3. Examination by U.S. consulate
processing time approx. 7-30 days examination on the day of the visa appointment if the conditions for visa and NIE are met
4. Granted NIE
NIE approval by e-mail (waiver is also electronically registered) visa issuance (waiver is also electronically registered)
5. Refused NIE
entry currently not possible visa refusal (exclusion from VWP / ESTA, if applicable); entry currently not possible


Note: According to official announcements of the U.S. authorities, a NIE application was only possible if the applicant was physically located outside the Unites States.

An alternative was to file a NIE application with U.S. Customs and Border Protection (CBP) at the airport where the landing was planned. In this case, the respective CBP office had to be contacted in advance of the trip to the U.S. and the respective procedure had to be asked for. NIEs issued by CBP were still only valid for 30 days for a single entry into the United States. Ideally, the NIE application was therefore submitted at the U.S. consulate or embassy.

How long was a NIE valid?

A Corona travel ban NIE approved by a U.S. embassy or U.S. consulate could be used for multiple entries within a 12-month period from the date of approval – however, the purpose of entry or stay had to be similar to the initial NIE approval.

After the expiration of this permit period or when using a new passport, a new NIE had to be applied for when entering the country again.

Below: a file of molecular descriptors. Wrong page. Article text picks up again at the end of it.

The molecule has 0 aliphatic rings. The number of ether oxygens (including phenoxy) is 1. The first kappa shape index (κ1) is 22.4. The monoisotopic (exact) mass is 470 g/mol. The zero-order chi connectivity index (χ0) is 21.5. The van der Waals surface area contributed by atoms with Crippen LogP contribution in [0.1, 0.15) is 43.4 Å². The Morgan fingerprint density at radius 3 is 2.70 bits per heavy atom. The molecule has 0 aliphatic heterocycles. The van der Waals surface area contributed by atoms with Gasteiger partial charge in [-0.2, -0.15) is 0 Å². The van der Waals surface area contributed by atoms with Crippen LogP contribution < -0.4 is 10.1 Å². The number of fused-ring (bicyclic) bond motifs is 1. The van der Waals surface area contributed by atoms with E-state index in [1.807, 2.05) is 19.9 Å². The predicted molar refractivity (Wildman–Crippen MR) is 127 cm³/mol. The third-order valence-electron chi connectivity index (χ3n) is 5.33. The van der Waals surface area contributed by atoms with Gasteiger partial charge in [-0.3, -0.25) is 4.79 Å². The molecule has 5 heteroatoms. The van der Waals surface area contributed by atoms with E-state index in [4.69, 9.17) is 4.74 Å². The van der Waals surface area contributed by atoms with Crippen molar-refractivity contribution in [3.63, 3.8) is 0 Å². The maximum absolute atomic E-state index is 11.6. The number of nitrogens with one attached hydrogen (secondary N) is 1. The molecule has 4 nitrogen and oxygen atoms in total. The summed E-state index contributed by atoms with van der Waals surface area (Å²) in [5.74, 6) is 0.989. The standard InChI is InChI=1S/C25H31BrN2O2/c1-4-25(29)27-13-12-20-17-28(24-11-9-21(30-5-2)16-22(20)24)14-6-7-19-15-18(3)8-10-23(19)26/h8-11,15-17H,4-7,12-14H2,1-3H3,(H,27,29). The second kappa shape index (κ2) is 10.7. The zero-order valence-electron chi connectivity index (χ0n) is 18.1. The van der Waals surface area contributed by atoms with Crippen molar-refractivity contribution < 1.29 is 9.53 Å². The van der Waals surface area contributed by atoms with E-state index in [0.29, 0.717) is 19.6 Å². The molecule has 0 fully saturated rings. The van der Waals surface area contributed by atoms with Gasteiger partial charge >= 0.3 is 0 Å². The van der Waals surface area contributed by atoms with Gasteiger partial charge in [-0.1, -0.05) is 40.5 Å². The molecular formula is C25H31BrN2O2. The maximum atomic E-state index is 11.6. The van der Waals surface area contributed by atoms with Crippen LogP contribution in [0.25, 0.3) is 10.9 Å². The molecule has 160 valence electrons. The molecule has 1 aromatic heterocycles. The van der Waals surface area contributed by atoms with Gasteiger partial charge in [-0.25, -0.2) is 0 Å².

How much did a NIE cost?

For those who already hold a valid ESTA permit or U.S. visa, there is no additional cost for a National Interest Exception application.

For holders of a valid ESTA authorization or a U.S. visa, there were no additional costs for a National Interest Exception application. For a NIE application as part of a visa or ESTA application, the respective application fees for the visa or ESTA must be paid; however, again there was no "NIE extra charge".

If you hired our US Visa Service to apply for an NI Exception, we charged a handling fee for advice and assistance throughout the NIE application process (including compiling all necessary NIE application documents, assistance in preparing English-language NIE justification letters and email templates, guidance on special entry formalities, etc.).